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What is the best RAID set up for gaming? Intel Matrix? RAID 5 or 10

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December 21, 2009 11:46:45 PM

Hello All,

What is the best RAID set up for gaming? Is the Intel Matrix RAID an ideal way to go? Is it better than RAID 5 or 10? I have a basic understanding of RAID and actually set one up many years ago, but I have a lot to learn.

I am building another gaming system and I want this one to be lightening fast. I have already received the Radeon 5970 video card. The other parts that relate to my RAID set up will most likely be:

Processor: Intel Core i7-950 Bloomfield 3.06GHz
Mother Board: ASUS P6T Deluxe V2 LGA 1366 Intel X58
Hard Drive: Western Digital Caviar Blue WD6400AAKS 640GB 7200 RPM 16MB Cache SATA 3.0Gb/s 3.5"

I have no problem buying 3, 4, or 5 hard drives; whatever it takes to increase speed. The games I like are MS Flight Simulator, shooting, and racing games.

Thanks in advance for help and support (this forum has been extremely helpful).

Jim

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a b G Storage
December 21, 2009 11:55:15 PM

If you are budgeting up to 5 drives, buy an SSD that is big enough for what you need instead. If you need more space for media or whatever else you need, buy some large, 5400 rpm hard drives. Intel matrix raid can give very impressive numbers with streaming data in RAID 10 or 5 but it still does not come close to random read/write speeds that you get from an ssd. This is what would speed up game loading times. Plus you dont have to have all those drives cluttering up your case.
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December 21, 2009 11:56:42 PM

I forgot to mention that I will be using Windows 7, 64 bit, but I have not decided if I will buy Professional or Ultimate.
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a b G Storage
December 21, 2009 11:58:14 PM

This does not change anything. They concept is still the same. I have read that Windows 7 is better suited for SSD than vista. Ultimate editions adds bit blocker and that's it I believe.
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December 22, 2009 12:12:03 AM

WOW, I have never heard of an SSD drive. From what I have Googled thus far, it has no moving parts? Perhaps this is the same concept as a flash drive. I put “SSD Drive” in the Newegg.com search box and the drives that come up really are not that expensive! This sounds like a great way to go but I have much research to do.

Does an SSD drive eliminate a hard disk drive? Can they store an operating system?
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a b G Storage
December 22, 2009 12:20:21 AM

Yes, the have no moving parts which makes them much faster with random access. Yes they are flash based but more robust. Most people are in the practice of installing windows on them and booting from them. You have a lot of reading to do. Figure out how much space you need, 64-80-120-128 GB are the primary choices. Intel drives have been the talk of the town, but others are catching up and making things interesting. Good luck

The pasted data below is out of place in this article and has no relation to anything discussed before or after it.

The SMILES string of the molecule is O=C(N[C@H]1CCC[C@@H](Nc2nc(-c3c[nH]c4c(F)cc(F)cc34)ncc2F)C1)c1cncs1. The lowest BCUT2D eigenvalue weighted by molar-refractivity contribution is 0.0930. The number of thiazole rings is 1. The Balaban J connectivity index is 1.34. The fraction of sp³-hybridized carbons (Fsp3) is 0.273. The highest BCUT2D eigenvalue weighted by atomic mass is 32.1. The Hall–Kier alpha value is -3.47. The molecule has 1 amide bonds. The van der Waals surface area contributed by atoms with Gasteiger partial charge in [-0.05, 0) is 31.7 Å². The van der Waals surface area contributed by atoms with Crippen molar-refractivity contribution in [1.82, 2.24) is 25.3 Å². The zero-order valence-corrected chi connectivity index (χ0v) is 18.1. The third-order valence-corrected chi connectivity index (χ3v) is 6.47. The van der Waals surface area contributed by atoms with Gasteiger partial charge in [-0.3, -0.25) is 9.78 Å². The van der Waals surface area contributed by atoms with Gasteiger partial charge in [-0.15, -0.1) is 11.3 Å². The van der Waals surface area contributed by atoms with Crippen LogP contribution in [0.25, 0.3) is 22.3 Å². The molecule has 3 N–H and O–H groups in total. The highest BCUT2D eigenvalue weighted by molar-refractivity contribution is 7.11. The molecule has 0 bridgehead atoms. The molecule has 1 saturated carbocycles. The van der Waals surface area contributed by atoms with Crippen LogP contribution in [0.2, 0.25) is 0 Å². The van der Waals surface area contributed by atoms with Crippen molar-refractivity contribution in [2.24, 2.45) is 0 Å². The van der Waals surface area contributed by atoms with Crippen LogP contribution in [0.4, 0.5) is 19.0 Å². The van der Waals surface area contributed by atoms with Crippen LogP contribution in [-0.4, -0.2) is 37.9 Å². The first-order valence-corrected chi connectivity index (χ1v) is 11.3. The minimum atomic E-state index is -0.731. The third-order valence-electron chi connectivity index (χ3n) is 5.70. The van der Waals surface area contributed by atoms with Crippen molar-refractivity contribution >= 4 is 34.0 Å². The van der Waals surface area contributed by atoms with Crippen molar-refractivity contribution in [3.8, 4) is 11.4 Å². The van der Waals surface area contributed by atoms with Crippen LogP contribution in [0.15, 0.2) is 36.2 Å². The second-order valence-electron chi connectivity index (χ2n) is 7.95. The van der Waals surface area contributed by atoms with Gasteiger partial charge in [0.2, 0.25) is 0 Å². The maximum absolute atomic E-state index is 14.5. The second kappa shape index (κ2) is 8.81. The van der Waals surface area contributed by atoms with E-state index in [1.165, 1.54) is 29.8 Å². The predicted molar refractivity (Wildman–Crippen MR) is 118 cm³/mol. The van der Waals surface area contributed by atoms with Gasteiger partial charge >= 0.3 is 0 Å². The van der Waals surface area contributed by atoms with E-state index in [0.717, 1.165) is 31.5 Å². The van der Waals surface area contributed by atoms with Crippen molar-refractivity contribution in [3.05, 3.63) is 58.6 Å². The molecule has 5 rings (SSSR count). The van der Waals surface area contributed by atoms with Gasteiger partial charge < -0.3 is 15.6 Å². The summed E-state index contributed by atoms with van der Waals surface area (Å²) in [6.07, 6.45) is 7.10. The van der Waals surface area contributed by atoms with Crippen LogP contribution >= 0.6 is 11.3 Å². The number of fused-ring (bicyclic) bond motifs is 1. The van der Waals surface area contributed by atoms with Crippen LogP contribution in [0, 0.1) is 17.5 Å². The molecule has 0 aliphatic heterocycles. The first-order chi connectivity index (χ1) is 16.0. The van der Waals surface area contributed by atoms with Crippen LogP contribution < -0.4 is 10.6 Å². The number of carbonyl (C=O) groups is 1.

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a c 415 G Storage
December 22, 2009 3:40:12 PM

Goobaah is totally right - for booting and starting up applications, a single SSD will far outperform any combination of hard drives no matter what you do to RAID them. The only drawback of SSDs is their relatively limited capacity.

By far your best bang for the buck is to buy an SSD and put the OS and your application programs on it, and buy a HDD to store bulk data such as music for video files. Those types of files don't require high-speed access to play and so a mechanical disk should be fine for them.
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December 22, 2009 5:56:29 PM

Yes, the SSD drive is the way I want to go.

After further research of SSD drives, this set up will be more expensive than I thought. I addition to the purchase of an SSD drive, I think I will also have to purchase a SATA II adapter being that I can not find a motherboard with a built in SATA II.

This technology is new to my, so suggestions on what to purchase is greatly appreciated.

Jim
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December 22, 2009 6:01:07 PM

SATA II is standard in all current motherboards - you shouldn't have any problem plugging any current SSD into any current motherboard.

Intel is widely regarded as being the best, and the OCZ Vertex drives also seem to be popular. Both support TRIM which is a good thing to have, particularly if you're going to run Windows 7.
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December 24, 2009 1:36:29 AM

if you have the $ than buy a 256GB SSD(~$700) and a 2TB regular disk. 64GB is definitely to low games take up alot of GB's. If I had the money I would buy 2x256GB SSD's and raid 0 them, The fastest 2TB HD and a 2TB network storage box for backup/sharing. Thats like $2k... Check out this SSD video: http://www.youtube.com/watch?v=96dWOEa4Djs . SSD's are the future. Corsair is a good name and they're lower priced than intel...
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December 24, 2009 2:34:29 AM

I basically had the same idea; that is, 2 SSD drives in RAID 0 for my upcoming power house gaming system and using my 2nd computer (the one I’m on now) to store all my music, movies, and software.
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